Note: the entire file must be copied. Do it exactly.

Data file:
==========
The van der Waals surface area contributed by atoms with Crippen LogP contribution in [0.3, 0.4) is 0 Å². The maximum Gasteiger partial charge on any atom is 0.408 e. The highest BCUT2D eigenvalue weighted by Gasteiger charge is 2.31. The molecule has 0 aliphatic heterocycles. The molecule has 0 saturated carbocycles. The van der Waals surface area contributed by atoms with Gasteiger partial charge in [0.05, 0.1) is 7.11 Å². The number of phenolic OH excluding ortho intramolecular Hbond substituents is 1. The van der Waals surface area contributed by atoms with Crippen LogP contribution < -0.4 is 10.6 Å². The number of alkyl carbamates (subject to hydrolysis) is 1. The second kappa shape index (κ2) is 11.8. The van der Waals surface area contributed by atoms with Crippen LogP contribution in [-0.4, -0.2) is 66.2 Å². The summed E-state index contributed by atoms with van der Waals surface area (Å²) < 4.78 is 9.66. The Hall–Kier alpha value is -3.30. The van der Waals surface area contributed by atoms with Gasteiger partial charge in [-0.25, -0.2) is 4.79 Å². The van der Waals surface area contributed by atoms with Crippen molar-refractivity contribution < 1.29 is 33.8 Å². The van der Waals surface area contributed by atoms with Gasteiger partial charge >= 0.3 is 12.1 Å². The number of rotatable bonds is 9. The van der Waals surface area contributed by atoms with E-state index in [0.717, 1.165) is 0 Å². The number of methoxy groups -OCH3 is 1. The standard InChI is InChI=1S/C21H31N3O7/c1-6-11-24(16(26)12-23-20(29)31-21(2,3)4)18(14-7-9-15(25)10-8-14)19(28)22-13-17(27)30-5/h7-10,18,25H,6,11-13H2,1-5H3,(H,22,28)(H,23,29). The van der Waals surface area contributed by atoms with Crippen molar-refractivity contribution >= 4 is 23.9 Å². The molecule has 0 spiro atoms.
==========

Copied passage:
The van der Waals surface area contributed by atoms with Crippen LogP contribution in [0.3, 0.4) is 0 Å². The maximum Gasteiger partial charge on any atom is 0.408 e. The highest BCUT2D eigenvalue weighted by Gasteiger charge is 2.31. The molecule has 0 aliphatic heterocycles. The molecule has 0 saturated carbocycles. The van der Waals surface area contributed by atoms with Gasteiger partial charge in [0.05, 0.1) is 7.11 Å². The number of phenolic OH excluding ortho intramolecular Hbond substituents is 1. The van der Waals surface area contributed by atoms with Crippen LogP contribution < -0.4 is 10.6 Å². The number of alkyl carbamates (subject to hydrolysis) is 1. The second kappa shape index (κ2) is 11.8. The van der Waals surface area contributed by atoms with Crippen LogP contribution in [-0.4, -0.2) is 66.2 Å². The summed E-state index contributed by atoms with van der Waals surface area (Å²) < 4.78 is 9.66. The Hall–Kier alpha value is -3.30. The van der Waals surface area contributed by atoms with Gasteiger partial charge in [-0.25, -0.2) is 4.79 Å². The van der Waals surface area contributed by atoms with Crippen molar-refractivity contribution < 1.29 is 33.8 Å². The van der Waals surface area contributed by atoms with Gasteiger partial charge >= 0.3 is 12.1 Å². The number of rotatable bonds is 9. The van der Waals surface area contributed by atoms with E-state index in [0.717, 1.165) is 0 Å². The number of methoxy groups -OCH3 is 1. The standard InChI is InChI=1S/C21H31N3O7/c1-6-11-24(16(26)12-23-20(29)31-21(2,3)4)18(14-7-9-15(25)10-8-14)19(28)22-13-17(27)30-5/h7-10,18,25H,6,11-13H2,1-5H3,(H,22,28)(H,23,29). The van der Waals surface area contributed by atoms with Crippen molar-refractivity contribution >= 4 is 23.9 Å². The molecule has 0 spiro atoms.